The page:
Manuscripts with the chromosome 6 and 12 deletion mapping are currently being prepared.
We have used microarray chip analysis of small portions of nucleotides to survey the expression of approximately 9,000 genes in each of five normal salivary glands, 15 human ACC, and one ACC cell line. In this technique we find out what genes are active by extracting RNA from cells and identifying the RNA species by their stickiness to specific areas in the microarray. Genes are active if they are transcribed into RNA which is then usually translated into protein. We performed this study, as the molecular alterations that underlie the development and progression of ACC are poorly characterized, and we wanted to determine which genes are overexpressed in ACC compared with the normal salivary glands from which they are derived. We found that the gene expression profile of ACC was very different from that of the normal glands, and we determined the top 30 genes that were highly expressed in ACC. These genes encode proteins having various functions that are important in the growth and differentiation of the tumors. We also compared the gene expression profile of ACC with that for the top 10 carcinomas that cause the deaths of patients in the U.S.A. We found that using these genes ACC could easily be distinguished from the other cancers (with only a couple of exceptions).The genes overexpressed in ACC also point to molecules that one day may become specific targets of novel chemotherapeutic approaches. A manuscript with the microarray results is currently being reviewed for publication.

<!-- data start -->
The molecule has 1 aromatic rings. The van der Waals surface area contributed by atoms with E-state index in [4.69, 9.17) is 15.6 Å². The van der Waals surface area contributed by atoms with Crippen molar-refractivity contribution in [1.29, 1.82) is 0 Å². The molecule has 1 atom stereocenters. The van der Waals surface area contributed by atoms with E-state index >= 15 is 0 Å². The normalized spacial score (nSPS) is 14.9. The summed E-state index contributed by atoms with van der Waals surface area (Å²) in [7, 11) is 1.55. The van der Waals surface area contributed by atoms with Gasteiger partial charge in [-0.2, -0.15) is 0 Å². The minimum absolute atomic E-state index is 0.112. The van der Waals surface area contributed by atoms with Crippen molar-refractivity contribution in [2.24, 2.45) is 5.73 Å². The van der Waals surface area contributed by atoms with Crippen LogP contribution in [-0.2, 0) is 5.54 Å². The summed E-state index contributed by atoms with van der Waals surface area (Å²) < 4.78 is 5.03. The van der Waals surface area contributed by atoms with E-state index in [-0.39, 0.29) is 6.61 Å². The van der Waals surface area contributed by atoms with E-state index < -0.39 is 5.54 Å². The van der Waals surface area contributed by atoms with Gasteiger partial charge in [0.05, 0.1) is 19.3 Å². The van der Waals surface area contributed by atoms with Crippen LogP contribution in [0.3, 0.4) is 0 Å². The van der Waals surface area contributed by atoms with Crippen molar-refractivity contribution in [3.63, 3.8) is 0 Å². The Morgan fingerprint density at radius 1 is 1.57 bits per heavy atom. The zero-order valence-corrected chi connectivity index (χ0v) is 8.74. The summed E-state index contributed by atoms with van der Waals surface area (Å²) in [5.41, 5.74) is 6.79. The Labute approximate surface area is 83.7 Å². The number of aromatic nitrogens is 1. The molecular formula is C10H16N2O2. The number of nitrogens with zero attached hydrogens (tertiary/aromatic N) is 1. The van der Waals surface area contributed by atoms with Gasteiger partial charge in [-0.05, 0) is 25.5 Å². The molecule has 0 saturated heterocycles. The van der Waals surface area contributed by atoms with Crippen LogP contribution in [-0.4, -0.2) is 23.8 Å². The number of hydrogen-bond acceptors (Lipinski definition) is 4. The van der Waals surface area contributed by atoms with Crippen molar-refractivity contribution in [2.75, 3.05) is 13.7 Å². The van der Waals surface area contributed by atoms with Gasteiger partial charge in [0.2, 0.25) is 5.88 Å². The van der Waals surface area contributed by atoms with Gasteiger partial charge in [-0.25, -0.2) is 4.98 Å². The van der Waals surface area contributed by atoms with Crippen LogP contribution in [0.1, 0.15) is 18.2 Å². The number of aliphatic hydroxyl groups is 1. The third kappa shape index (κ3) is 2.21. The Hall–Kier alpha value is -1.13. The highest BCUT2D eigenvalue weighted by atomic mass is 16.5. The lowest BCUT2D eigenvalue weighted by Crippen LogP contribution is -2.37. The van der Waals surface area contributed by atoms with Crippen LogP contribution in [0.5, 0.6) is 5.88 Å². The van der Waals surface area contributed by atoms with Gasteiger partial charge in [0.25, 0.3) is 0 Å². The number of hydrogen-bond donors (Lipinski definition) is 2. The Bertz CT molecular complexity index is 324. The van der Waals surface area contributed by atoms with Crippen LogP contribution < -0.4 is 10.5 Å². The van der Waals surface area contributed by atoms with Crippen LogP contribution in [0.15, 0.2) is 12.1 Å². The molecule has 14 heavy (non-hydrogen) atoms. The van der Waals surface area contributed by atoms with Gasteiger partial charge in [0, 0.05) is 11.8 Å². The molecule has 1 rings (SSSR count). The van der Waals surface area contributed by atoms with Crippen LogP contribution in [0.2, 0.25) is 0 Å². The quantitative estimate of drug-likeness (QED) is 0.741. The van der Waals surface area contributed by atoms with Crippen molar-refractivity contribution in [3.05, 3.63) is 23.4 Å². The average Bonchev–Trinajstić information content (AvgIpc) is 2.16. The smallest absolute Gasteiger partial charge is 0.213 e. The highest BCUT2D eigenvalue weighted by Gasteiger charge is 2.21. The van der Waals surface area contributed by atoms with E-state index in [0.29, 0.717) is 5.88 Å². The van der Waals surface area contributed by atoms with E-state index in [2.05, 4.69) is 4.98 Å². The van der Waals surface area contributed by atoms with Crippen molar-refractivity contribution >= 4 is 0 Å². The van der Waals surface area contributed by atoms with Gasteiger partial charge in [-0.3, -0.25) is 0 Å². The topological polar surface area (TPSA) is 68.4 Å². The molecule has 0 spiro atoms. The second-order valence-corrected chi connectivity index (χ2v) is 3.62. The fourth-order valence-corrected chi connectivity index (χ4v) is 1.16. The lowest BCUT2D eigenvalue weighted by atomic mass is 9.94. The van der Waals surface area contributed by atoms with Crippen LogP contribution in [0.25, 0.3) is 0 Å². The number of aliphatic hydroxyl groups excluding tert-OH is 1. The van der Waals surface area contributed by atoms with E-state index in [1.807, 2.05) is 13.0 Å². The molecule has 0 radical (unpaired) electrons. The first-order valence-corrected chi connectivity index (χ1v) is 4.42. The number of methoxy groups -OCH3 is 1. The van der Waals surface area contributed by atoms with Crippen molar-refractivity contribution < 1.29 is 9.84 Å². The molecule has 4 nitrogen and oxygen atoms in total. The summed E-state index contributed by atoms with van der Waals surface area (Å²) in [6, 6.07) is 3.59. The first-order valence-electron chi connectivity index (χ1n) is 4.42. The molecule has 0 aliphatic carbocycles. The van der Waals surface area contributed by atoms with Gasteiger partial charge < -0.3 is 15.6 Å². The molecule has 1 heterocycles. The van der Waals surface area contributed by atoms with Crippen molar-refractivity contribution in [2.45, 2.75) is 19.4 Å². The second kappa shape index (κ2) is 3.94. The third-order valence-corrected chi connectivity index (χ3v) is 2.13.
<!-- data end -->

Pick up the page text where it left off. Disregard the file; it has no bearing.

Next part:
We have contacted members of the SEER program at the National Cancer Institute to study their records of ACC patients. SEER stands for Surveillance, Epidemiology, and End Results, and it is the most authoritative source of information on cancer incidence and survival in the United States. Drs. Tim Cote and Margaret McCusker at SEER have been extremely helpful and interested in collating and analyzing their ACC data. 1,729 cases have been identified, and they are currently analyzing patient outcomes compared to a variety of parameters.
The results of these analyses are being prepared for publication.
The screening of gene mutations in candidate genes in the chromosome 6 region will continue. If no mutations are found in obvious candidate genes, the mapping effort will be expanded to more tumors in order to obtain more deletion events that may serve to further narrow the consensus location, thus more specifically pinpoint specific genes. The chromosome 12 data will be analyzed for consensus areas, and candidate tumor suppressor genes will be sought in the Human Genome Database. Strong candidate genes will be analyzed for tumor-specific mutations as for candidate genes on chromosome 6. The gene expression data from the oligonucleotide microarray will be analyzed for clinically significant associations, and a subset of the data will be validated with reverse transcription -polymerase chain reaction assays of tumor specimens.